BY WINSTONE ANTONIO
VICTORIA FALLS-BASED arts promoter Paul “Elder” Shambare, of Express Entertainment, has urged fellow promoters and organisations to channel some resources towards Zimdancehall, which he said had unearthed untapped talent across the country.
In an interview with NewsDay Life & Style yesterday, Elder Shambare praised some local dancehall artistes for the creativity they exhibited when they combined their voices on the recently released riddim named after him, which was produced by Marlon T.
Riddim is the Jamaican patois pronunciation of the English word “rhythm”.
“As a way of promoting Zimdancehall, Express Entertainment is going to finance a number of projects as we have done with the Elder Shambare Riddim to support the industry. We might be based in Victoria Falls, but we promise that we will continue to support musicians from all the regions,” he said.
“It is important for upcoming musicians to utilise opportunities such as recording on riddims because it gives them the platform to collaborate with established musicians. If you look at the Elder Shambare Riddim, we have both upcoming and established musicians on one project. This helps them to get to know each other, explore business opportunities in their genre.”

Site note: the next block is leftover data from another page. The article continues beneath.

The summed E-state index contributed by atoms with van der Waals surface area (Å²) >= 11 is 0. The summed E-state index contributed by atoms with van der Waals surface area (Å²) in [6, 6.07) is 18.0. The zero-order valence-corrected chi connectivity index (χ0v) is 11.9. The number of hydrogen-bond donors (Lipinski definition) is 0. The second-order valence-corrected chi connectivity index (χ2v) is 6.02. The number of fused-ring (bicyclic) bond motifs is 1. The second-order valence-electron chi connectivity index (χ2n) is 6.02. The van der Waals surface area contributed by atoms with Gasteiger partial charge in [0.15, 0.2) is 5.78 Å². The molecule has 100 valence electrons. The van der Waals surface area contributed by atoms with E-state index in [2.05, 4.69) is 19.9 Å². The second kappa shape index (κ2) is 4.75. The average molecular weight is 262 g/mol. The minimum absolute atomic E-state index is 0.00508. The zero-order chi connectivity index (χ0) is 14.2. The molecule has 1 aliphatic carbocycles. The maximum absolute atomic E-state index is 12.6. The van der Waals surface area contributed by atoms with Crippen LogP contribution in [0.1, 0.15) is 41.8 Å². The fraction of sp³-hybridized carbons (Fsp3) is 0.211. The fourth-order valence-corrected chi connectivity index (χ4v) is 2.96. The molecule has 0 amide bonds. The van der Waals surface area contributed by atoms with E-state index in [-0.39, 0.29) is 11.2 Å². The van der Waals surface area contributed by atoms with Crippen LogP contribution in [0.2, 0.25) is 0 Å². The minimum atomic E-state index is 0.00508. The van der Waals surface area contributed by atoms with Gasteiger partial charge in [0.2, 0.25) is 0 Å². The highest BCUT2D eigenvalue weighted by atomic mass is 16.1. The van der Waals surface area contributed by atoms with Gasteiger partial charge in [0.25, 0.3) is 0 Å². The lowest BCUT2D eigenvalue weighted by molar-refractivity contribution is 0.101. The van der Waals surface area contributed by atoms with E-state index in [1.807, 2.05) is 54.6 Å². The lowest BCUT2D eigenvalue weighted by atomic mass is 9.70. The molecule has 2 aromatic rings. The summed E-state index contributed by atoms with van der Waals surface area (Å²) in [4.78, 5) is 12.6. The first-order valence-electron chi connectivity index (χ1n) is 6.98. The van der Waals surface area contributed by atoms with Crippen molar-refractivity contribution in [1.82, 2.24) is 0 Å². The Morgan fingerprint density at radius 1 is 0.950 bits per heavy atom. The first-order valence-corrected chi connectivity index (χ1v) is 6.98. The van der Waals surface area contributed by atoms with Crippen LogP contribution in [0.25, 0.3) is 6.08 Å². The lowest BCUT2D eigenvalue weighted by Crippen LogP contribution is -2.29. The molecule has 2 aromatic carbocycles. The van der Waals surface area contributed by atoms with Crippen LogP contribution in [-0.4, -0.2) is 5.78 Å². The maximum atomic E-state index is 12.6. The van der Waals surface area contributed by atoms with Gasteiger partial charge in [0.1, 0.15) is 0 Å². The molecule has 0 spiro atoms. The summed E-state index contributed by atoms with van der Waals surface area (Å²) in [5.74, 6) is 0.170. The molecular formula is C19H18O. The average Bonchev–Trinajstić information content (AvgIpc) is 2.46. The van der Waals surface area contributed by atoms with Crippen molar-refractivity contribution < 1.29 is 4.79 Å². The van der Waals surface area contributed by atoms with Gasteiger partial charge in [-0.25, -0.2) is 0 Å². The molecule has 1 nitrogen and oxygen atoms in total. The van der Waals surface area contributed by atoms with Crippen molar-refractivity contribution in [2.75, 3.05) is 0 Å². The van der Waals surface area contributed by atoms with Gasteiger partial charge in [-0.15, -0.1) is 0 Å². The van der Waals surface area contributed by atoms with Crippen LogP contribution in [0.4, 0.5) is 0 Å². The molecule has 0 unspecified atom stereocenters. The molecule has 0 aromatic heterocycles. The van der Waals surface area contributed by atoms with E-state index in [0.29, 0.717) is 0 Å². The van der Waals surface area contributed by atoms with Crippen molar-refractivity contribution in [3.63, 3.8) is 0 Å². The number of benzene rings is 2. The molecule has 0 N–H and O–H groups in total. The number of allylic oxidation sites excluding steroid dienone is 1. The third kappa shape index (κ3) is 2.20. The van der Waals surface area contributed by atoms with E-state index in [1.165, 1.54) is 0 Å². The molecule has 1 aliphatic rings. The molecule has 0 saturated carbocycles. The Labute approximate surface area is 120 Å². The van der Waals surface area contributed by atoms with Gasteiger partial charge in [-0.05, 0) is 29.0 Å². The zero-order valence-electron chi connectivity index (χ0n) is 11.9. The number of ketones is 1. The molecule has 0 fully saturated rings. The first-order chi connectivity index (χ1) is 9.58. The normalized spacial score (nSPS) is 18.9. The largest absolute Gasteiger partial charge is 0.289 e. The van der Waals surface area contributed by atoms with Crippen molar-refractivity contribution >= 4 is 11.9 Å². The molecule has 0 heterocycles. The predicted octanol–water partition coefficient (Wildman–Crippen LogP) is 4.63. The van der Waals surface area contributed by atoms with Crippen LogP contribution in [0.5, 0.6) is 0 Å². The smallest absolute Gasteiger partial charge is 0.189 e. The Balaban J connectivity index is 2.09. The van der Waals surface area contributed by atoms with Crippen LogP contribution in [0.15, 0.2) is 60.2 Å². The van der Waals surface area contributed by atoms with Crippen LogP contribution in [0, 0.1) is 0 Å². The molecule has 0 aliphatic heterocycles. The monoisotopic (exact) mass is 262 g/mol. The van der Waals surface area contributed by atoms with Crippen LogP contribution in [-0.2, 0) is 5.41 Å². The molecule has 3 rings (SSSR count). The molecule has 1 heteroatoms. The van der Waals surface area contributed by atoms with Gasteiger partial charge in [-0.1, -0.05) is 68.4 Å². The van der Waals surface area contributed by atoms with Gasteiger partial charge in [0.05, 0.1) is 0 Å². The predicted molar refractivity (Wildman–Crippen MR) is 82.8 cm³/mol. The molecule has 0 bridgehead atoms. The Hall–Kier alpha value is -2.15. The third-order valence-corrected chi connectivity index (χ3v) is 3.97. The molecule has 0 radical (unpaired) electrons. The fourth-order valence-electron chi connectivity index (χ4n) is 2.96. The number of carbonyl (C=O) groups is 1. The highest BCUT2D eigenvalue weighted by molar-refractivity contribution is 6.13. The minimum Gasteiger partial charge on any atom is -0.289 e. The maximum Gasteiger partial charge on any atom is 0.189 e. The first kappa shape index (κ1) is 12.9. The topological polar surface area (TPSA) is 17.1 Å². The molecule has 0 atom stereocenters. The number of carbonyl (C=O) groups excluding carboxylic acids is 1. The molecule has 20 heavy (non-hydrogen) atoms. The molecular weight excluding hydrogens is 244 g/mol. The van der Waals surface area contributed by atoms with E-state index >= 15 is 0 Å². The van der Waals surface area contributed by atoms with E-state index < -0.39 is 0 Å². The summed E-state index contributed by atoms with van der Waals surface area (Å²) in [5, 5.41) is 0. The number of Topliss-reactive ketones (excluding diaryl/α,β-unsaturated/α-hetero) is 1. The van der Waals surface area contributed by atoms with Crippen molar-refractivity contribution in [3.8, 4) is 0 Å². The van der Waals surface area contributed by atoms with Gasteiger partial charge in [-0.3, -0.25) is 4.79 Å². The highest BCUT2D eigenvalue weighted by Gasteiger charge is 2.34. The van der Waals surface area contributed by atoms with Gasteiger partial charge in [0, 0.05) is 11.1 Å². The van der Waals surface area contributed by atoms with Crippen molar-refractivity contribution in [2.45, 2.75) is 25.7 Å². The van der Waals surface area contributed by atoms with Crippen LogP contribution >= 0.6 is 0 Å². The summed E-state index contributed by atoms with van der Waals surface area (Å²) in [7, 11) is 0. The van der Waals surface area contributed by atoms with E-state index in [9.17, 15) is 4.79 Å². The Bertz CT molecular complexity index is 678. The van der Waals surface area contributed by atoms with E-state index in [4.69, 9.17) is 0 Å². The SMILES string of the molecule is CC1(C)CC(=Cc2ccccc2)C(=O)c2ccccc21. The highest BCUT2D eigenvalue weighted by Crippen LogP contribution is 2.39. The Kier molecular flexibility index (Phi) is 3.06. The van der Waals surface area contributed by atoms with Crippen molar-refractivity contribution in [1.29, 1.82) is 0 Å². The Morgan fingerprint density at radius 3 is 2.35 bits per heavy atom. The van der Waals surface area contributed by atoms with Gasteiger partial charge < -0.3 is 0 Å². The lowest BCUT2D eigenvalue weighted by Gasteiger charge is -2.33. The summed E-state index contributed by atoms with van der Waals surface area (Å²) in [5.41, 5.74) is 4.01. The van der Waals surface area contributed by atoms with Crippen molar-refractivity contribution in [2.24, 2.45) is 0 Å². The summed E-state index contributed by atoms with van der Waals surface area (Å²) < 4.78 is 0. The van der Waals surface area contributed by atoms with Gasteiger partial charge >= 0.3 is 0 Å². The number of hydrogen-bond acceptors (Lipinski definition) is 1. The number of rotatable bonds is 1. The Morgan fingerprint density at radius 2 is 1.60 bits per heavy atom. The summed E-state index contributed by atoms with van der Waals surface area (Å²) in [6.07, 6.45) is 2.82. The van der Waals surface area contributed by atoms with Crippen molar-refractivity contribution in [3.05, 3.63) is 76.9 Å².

If conversations on different social media platforms are anything to go by, the riddim is credited for at least bringing back Silent Killer and Hwindi President to the limelight as they are considered to have brought the spark to the riddim.
The chanters have been on top of their game lately, producing top-notch songs.
Marlon T hailed Elder Shambare’s support for Zimdancehall, claiming that the idea of riddims brings musicians together and also helps to create an identity for the genre that has taken the country by storm.
“We applaud Express Entertainment for working with us to uplift talents as the idea of riddims is good because it keeps the identity of the genre as well as bring musicians together,” he said.